Traditional, agrarian, and dark pastoral attitudes in Willa Cather's major novels

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1972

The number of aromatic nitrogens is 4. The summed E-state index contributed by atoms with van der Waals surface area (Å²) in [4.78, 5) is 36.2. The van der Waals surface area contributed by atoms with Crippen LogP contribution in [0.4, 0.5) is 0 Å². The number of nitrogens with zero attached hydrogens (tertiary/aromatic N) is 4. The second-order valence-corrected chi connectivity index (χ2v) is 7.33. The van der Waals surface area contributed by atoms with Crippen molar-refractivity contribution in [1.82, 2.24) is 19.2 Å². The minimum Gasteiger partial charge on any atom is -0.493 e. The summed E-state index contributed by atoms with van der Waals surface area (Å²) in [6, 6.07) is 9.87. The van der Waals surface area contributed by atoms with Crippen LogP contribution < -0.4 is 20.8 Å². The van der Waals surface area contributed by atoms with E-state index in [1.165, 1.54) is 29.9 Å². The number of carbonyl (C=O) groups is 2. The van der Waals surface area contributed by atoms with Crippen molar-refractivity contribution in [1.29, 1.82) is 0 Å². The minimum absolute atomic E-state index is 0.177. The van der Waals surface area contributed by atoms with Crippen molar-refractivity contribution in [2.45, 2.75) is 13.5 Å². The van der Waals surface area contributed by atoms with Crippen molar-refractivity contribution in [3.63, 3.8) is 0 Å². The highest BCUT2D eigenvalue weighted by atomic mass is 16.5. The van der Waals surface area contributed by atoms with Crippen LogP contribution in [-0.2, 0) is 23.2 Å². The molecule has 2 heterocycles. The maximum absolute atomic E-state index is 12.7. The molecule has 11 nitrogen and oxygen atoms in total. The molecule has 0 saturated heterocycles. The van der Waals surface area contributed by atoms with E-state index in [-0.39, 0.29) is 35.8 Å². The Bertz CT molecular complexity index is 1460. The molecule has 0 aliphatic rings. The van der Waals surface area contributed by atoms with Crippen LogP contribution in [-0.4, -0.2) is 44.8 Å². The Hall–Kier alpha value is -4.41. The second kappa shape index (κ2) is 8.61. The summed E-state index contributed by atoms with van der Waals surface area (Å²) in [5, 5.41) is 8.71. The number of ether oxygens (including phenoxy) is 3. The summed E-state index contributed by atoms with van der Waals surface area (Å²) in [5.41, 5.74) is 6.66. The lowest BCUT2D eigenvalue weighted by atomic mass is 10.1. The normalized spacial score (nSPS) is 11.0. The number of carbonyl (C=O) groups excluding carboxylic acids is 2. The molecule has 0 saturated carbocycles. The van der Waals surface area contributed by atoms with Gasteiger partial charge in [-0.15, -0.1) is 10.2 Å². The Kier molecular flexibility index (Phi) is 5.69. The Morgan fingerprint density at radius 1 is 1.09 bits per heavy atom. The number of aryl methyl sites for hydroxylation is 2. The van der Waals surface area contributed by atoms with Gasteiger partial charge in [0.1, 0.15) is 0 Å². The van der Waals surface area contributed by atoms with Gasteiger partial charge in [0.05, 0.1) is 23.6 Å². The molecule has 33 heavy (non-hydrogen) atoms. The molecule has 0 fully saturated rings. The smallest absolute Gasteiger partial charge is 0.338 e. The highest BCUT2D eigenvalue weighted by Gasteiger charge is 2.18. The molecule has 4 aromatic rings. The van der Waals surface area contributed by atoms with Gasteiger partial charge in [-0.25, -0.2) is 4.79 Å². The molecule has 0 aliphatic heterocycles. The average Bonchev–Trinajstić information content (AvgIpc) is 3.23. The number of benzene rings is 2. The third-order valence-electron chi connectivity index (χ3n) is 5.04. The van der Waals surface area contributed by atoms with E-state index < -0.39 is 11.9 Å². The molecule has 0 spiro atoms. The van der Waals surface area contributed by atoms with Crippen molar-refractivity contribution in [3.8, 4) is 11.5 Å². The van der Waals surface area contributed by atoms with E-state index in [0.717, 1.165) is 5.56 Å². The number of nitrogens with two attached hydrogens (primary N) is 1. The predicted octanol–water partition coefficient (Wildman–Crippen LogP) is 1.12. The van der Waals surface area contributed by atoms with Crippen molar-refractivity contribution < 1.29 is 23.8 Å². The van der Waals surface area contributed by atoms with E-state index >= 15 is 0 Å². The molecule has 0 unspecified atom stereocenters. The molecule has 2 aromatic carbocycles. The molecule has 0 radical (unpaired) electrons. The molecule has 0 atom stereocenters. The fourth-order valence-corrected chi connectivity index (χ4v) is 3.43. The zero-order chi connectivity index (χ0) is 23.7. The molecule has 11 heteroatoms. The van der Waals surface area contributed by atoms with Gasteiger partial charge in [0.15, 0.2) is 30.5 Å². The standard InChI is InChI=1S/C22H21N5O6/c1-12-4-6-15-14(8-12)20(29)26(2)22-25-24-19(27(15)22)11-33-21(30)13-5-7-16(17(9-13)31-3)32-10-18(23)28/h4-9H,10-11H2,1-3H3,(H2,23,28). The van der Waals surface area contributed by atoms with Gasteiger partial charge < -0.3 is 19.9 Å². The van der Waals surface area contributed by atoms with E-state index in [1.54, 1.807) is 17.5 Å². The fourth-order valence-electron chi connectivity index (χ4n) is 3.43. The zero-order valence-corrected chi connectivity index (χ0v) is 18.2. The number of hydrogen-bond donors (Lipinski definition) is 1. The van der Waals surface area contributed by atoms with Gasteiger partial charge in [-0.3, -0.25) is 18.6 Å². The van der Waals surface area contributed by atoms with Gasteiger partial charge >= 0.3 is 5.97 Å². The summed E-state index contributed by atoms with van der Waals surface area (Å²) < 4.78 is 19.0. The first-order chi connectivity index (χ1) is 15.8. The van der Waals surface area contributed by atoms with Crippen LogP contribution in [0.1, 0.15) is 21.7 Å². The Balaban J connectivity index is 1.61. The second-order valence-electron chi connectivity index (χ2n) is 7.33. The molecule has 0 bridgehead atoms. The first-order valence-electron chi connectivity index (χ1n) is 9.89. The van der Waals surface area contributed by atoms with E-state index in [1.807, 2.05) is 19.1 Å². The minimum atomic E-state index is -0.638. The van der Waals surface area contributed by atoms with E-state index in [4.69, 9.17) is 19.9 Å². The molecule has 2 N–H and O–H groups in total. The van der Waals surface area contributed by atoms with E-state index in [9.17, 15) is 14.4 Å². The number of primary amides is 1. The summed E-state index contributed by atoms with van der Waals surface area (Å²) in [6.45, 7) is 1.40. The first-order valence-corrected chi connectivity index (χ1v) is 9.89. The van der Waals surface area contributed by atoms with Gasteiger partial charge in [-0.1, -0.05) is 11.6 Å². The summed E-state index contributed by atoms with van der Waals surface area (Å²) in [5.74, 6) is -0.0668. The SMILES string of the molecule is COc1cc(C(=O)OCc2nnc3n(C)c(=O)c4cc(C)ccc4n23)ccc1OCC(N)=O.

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Because Gather's ideas about man in nature form the dominant motif of her works, she may be justifiably termed a pastoralist. The three phases of her pastoralism are designated as traditional, agrarian and dark pastoral. In the traditional pastoral vein. Gather uses both elegy and mythology to evoke the romantic era of the pioneer past in the prairie novels, 0 Pioneers! and My Antonia. In The Professor 1s House she utilizes the traditional pastoral metaphor of the Golden Age of the Past to contrast the real and the ideal identities of the protagonist. Also the life symbolism in Death Comes for the Archbishop is presented in traditional pastoral terms by portraying man in harmony with a benign nature. Gather views man in nature from the agrarian pastoral perspective when she delineates those qualities of will and character which allowed man to triumph over an adverse environment. The agrarian pastoral protagonists in O Pioneers I and My Antonia imprint their will upon nature-, while the traditional pastoral protagonists--such as the Indians of Death Comes for the Archbishop blend in with their natural backgrounds . Gather writes in the dark pastoral vein in Death Comes for the Archbishop when she presents the death symbolism of the novel largely in terms of a malignant nature. In One of Ours and A Lost Lady she also views the rural and provincial environment as restrictive and inhibiting to man's higher aspirations, equating the country with stagnation and death and the city with achievement and life

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